The Parish Church of St George the Martyr, Waterlooville


Festival Edition 2011

The Secret Writings

In February, whilst attending the Church of St Lawrence, Christ Church, Barbados, Rod heard an impressive sermon preached by the Revd Sandra Hazell, the priest-in-charge, on the subject of the Apocrypha. Curiosity was stirred within him to do some research in order to amplify what he already was aware of in outline, and being assisted by a transcript of the sermon with which the priest had generously provided him, entered into an investigation.

The word Apocrypha is from the Greek. In its original meaning it refers to writings which contained secret truths to be known only to the initiated. Thus, they were coded scrolls in the Greek language, not to be divulged to others. They grew out of both the Old and New Testament, differing therefrom by early scholars as not being canonical (authoritative). Later the term was applied to writings of doubtful authenticity. In the Roman church some of these were accepted as genuine at the Council of Trent in 1546. Apocryphal writings are generally rejected by Protestants, and the Church of England with some other Reformed churches study and read from them for edification. Indeed, the Articles of Religion of the Church of England states:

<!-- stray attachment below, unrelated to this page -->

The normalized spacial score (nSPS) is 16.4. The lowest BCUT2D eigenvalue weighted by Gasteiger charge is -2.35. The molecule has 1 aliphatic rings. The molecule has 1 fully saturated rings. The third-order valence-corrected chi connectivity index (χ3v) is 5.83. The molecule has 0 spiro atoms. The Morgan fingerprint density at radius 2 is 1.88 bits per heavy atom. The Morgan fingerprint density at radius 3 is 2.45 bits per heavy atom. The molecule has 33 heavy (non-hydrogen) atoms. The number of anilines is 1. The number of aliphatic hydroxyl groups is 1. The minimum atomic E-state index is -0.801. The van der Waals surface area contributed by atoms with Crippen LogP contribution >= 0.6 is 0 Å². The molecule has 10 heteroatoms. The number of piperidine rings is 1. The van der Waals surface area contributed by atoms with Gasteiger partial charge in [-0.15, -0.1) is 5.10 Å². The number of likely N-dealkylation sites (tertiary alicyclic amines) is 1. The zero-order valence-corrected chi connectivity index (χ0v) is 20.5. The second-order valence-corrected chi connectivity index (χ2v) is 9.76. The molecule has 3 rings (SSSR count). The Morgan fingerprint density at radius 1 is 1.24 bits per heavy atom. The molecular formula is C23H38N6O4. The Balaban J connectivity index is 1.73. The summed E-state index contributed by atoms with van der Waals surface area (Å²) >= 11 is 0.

“...the Church doth read them for example of life and instruction of manners, yet it does not apply them in order to establish any doctrine.”

A single volume of Apocryphal texts is in the possession of Rod. These are:

Esdras I and II



Esther (extension)

Wisdom of Solomon



Song of the Three Holy Children

History of Susanna

Bel and the Dragon

The Prayer of Manasses

Maccabees I and II

The three Holy Children is an extension of the Book of Daniel, as also is Susanna (rejected because it was not in the Hebrew). Susanna is a tale where false witness would be given against her (blackmail) should she not accede to the desires of wicked men. One example of ambivalence in the validity of another text is the off-quoted verse (accompanied with great gravitas) in Ecclesiasticus 44 which starts - ‘Let us now praise famous men and our fathers that begat us…’ and which is frequently wrongly attributed to Ecclesiastes in the Old Testament.

In these disputed texts there are social and historical writings such as Esdras and Maccabees (exploits of Judas Maccabeus). Philosophical works occur - The Wisdom of Solomon. There are moralistic novels-Tobit, Judith and Susanna - which repay close study. There are apocalyptic visions, prophetic and allegorical writings in Baruch and Esdras.

Rod particularly enjoyed the outwitting of the priests of Bel in the extension to the Book of Daniel, called “Bel and the Dragon”. In style and content some sections of the Apocrypha are very similar to the OT Book of Hebrews and the NT Book of Revelation of St John the Divine.

Whatever the canonical validity, a reading of these texts is most rewarding and instructive.

Rod Dawson